While these conditions may seem not closely connected with war and causes of war, whatever tends to stabilize society, to allay discontents, and to promote economic security operates as a force against war. The less clash and conflict of one class against another, and the less discontent there is among the masses, the less are men prone to entertain hostile attitudes toward others. A people at peace with one another constitutes a peace-loving people. National peace is the first guarantee of international peace.

Unemployment which characterizes capitalism and which is promoted and desired by capitalism does not characterize cooperation. Unemployed are the people who flock to the recruiting stations and feed the army and navy with new life. People with no jobs want changes that war brings. People with nothing, who have much for which to hope and nothing to lose, are dangerous people. War between the Have and the Have-not nations will always be a danger so long as at least half the people of the world can not achieve decent standards of living. Adequate housing, food, clothing, health service, education, and recreation must be attained as agencies of peace. Supplying just these essentials is the special province of cooperation. In the presence of expansion of cooperative business the general sense of security is greater. Insecurity makes war easier. Where business and employment are stabilized, war is not wanted. The cooperative method promotes social and economic stability, and thus becomes a factor in prevention of war.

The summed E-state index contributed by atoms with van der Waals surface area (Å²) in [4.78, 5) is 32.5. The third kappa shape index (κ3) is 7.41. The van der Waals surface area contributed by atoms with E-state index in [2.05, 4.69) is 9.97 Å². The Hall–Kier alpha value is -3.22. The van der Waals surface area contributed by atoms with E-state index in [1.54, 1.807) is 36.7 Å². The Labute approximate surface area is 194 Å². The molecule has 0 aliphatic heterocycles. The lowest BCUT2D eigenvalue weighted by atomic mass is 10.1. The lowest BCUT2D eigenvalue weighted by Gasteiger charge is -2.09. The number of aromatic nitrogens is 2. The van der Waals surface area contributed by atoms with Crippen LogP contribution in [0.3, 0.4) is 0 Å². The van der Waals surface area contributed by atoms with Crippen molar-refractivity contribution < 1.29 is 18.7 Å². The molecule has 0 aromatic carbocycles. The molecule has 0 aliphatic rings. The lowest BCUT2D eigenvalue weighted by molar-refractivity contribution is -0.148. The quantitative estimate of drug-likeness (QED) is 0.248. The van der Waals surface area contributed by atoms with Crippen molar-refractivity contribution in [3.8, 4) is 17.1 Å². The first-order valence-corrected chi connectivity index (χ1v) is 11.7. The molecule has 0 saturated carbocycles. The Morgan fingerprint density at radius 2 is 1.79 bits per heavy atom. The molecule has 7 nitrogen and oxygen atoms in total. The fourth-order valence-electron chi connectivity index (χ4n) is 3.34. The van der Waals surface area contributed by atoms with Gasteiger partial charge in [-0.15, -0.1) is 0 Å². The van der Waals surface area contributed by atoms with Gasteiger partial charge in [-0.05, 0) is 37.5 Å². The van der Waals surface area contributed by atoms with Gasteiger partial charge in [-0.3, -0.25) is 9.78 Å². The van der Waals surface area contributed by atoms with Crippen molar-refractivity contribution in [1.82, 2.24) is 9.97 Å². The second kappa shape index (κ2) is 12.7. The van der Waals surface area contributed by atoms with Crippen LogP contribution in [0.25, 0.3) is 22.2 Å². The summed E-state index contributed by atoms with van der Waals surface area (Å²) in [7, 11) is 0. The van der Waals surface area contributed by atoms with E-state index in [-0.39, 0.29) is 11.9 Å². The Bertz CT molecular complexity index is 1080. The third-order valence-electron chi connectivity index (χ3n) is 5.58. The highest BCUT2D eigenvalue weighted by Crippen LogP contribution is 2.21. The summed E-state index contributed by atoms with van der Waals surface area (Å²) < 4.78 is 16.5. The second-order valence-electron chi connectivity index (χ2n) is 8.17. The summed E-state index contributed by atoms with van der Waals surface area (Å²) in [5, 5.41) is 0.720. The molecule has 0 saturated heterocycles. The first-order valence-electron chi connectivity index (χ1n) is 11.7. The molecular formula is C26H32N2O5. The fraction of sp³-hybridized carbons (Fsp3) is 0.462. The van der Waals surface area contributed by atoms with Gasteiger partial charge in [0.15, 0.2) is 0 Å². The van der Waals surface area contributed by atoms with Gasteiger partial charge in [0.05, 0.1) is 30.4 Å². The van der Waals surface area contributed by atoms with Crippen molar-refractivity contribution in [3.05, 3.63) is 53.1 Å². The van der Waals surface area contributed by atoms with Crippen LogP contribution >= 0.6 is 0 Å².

Since differences always arise among human beings, the principle of arbitration is essential to peace. Cooperative societies establish a machinery to settle disputes between employees and the employing society. This is nothing more than exists in profit business. However, arbitration is more effective and more seriously esteemed in the cooperative movement.

In some countries a mechanism is in operation which promotes harmony between cooperative employer and employee. A joint board is created within the society, consisting of an equal number of workers and of representatives of the society. Disputes between labor and the society must go to this board for arbitration. In the event that the board can not agree upon a decision, the question is referred to the district board similarly composed. The most important reason why disputes and strikes are less frequent in cooperative than in profit business is that the employees have a different attitude toward their employer, and the employer has a different attitude toward employees. In the cooperative society, the worker has sympathy with the business that gives him his livelihood; he knows that the business is fair and not for the purpose of making money from anybody; he has an appreciation of its social importance; and for these reasons he is less prone to provoke need of arbitration.